How to Scale a Discourse Deployment with a Load Balancer and Managed Database Cluster

How to Scale a Discourse Deployment with a Load Balancer and Managed Database Cluster

The author selected the COVID-19 Relief Fund to receive a donation as part of the Write for DOnations program.


Created by one of the founders of StackOverflow, Discourse is an open-source discussion platform. Discourse can power an online forum, a mailing list, a chat room, and more.

Discourse works well on a single Droplet using DigitalOcean’s one-click install, but as your community grows, it could outgrow a single Droplet. Using multiple Droplets provides your community with resiliency if one of your Droplets goes offline. Each Droplet also increases your bandwidth allowance. When using multiple Droplets, a Load Balancer can help scale your deployment and bring high-availability to your web app. Finally, a Managed Database instance ensures a consistent user experience across multiple Droplets.

After completing this tutorial, you will have a highly available, easily scalable Discourse deployment running on DigitalOcean. You’ll start with a fresh Ubuntu 20.04 Droplet and you’ll finish with a horizontally scalable Discourse installation that includes a Load Balancer, Managed PostgreSQL cluster, Redis instance (optional), and additional Droplets.


To follow this tutorial, you will need:

Step 1 — Adding a DigitalOcean Load Balancer to a Discourse Server

In this step, you will add a DigitalOcean Load Balancer to the Discourse server you created in the prerequisites. Access your DigitalOcean control panel, click Networking, then Load Balancers, and then click Create Load Balancer.

DigitalOcean Control Panel - Networking Tab

You’ll need to choose a datacenter region for your load balancer. Be sure to choose the same region you chose for your Discourse Droplet. Load Balancers communicate with your Droplet using its private network, so both your Droplet and Load Balancer need to be in the same region.

Create Load Balancer - Choose Region

Next, add your Droplet to your Load Balancer by typing your Droplet’s name into the text field.

Create Load Balancer - Add Droplets

Discourse typically handles HTTPS for you by issuing a free Let’s Encrypt certificate during the installation process. However, when your Droplet is behind a Load Balancer, Let’s Encrypt won’t be able to renew your certificate because your domain’s IP address won’t match your Droplet’s IP.

Luckily, DigitalOcean Load Balancers can manage certificates for you. You just need to add a forwarding rule for HTTPS to your Load Balancer. A forwarding rule tells the Load Balancer to forward a specific kind of traffic to your Droplet.

Note: For more about forwarding rules, see the product documentation for Load Balancers.

You need two forwarding rules, one for HTTP and one for HTTPS. By adding a forwarding rule for HTTPS, DigitalOcean can automatically generate and renew a certificate for you. HTTPS support is also imporant for security and your site’s SEO.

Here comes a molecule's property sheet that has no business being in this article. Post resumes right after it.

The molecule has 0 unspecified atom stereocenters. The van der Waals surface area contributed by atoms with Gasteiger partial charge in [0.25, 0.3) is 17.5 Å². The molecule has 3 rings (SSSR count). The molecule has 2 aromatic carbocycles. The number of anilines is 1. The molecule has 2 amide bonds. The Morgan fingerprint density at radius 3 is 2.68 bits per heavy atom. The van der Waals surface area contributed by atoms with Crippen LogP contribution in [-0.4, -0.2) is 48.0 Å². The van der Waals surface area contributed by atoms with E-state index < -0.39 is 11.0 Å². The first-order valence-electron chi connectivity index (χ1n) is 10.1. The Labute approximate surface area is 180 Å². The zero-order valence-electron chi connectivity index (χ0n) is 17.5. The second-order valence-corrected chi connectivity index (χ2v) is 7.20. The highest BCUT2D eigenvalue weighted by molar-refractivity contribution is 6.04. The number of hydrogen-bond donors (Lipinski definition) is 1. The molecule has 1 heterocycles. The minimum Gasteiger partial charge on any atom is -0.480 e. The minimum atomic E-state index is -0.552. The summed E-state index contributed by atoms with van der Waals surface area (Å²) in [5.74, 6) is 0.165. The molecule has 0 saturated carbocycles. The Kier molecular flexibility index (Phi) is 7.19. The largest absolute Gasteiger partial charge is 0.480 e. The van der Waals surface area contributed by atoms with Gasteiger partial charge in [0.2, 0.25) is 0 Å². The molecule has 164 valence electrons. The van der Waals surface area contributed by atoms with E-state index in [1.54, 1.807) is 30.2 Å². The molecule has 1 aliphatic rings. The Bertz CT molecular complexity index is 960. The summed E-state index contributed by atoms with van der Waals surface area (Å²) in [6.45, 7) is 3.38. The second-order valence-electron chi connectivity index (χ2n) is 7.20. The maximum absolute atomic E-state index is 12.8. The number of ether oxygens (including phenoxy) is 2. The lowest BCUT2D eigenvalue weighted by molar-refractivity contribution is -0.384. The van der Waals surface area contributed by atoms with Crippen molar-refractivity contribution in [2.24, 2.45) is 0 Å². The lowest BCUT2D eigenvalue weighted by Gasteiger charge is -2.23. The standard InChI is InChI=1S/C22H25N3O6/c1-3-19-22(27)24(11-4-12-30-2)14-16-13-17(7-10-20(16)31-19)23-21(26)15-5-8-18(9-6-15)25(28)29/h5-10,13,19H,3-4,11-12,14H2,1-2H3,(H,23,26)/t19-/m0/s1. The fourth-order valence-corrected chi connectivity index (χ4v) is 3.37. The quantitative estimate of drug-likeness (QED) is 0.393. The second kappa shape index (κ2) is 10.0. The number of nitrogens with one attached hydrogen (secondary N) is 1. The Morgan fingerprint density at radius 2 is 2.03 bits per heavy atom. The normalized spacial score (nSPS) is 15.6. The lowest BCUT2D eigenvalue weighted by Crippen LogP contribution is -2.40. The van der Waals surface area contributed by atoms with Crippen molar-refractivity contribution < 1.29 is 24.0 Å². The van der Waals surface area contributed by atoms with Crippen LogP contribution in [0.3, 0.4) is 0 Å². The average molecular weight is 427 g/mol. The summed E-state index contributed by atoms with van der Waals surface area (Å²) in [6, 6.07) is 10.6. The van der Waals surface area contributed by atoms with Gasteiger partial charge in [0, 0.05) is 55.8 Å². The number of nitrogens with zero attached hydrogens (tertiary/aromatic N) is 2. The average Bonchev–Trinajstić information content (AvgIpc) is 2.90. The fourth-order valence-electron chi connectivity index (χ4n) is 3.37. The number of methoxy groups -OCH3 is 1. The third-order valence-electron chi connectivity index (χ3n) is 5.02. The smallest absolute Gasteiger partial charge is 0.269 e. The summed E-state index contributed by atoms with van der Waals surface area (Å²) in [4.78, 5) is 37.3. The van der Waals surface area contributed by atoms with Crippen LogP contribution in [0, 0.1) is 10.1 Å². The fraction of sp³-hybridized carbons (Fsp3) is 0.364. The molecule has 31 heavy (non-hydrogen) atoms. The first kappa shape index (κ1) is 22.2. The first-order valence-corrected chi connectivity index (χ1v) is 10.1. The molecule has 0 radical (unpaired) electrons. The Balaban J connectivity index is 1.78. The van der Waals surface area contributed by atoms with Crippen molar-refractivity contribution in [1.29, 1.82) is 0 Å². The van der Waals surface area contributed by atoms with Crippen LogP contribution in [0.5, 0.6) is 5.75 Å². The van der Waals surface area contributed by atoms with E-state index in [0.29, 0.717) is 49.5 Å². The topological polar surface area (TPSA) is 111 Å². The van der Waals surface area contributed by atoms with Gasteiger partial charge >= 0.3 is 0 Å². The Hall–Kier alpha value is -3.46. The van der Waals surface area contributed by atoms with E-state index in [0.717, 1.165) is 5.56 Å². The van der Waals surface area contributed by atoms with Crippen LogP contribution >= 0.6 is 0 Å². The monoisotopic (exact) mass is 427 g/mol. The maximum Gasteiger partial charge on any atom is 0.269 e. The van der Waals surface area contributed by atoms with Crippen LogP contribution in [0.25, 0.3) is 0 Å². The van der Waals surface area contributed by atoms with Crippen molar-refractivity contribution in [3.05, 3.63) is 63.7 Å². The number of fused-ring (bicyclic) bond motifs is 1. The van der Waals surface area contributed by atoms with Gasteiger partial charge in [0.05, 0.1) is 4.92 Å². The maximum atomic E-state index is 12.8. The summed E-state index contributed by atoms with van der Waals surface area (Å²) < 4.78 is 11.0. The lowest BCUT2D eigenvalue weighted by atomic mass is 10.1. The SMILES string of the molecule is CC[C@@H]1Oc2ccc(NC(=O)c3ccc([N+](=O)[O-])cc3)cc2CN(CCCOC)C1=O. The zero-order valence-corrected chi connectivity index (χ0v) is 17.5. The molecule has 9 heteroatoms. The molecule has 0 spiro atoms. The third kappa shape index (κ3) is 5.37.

Since you added your domain to DigitalOcean as part of the prerequisites, adding HTTPS support takes just a few clicks. In the Forwarding rules section, add a new rule called HTTPS, which you can select from the dropdown list. Now click Certificate, then + New certificate.

Create Load Balancer - Forwarding rules

Type your domain name into the text field, which should auto-fill for you. Then give your certificate a name and click Generate Certificate to have DigitalOcean request and manage a certificate for you.

Create Load Balancer - Add certificate

You’re almost done setting up your Load Balancer. Click the Edit Advanced Settings button and tick the box labeled Enable Proxy Protocol. When the PROXY protocol is enabled, the Load Balancer will forward client information like the user’s IP address to the Droplets behind the Load Balancer. Without the PROXY protocol, Discourse would think all its traffic came from a single user (the Load Balancer), and all the logs would show the Load Balancer’s IP address rather than the real IP addresses of your users.

Finally, choose a name for your Load Balancer and click Create Load Balancer.

Now that you’ve got a Load Balancer set up, you’ll need to modify your Discourse configuration files.

Step 2 — Modifying the Discourse Configuration Files

In this step, you will modify the default configuration files included with Discourse. SSH into your Droplet and move to the /var/discourse directory using this command:

  1. cd /var/discourse

Using nano or your favorite text editor, create and open a new file in the templates directory called loadbalancer.template.yml:

  1. sudo nano templates/loadbalancer.template.yml

The templates folder holds files for your Discourse configuration. Here, you’re adding a new custom template to enable PROXY protocol support for your Discourse installation.

In loadbalancer.template.yml, insert the following lines:

  - exec: "sed -i 's:listen 80: listen 80 proxy_protocol:g' /etc/nginx/conf.d/discourse.conf"
  - exec: "sed -i 's:$remote_addr:$proxy_protocol_addr:g' /etc/nginx/conf.d/discourse.conf"
  - exec: "sed -i 's:X-Forwarded-For $proxy_add_x_forwarded_for:X-Forwarded-For $proxy_protocol_addr:g' /etc/nginx/conf.d/discourse.conf"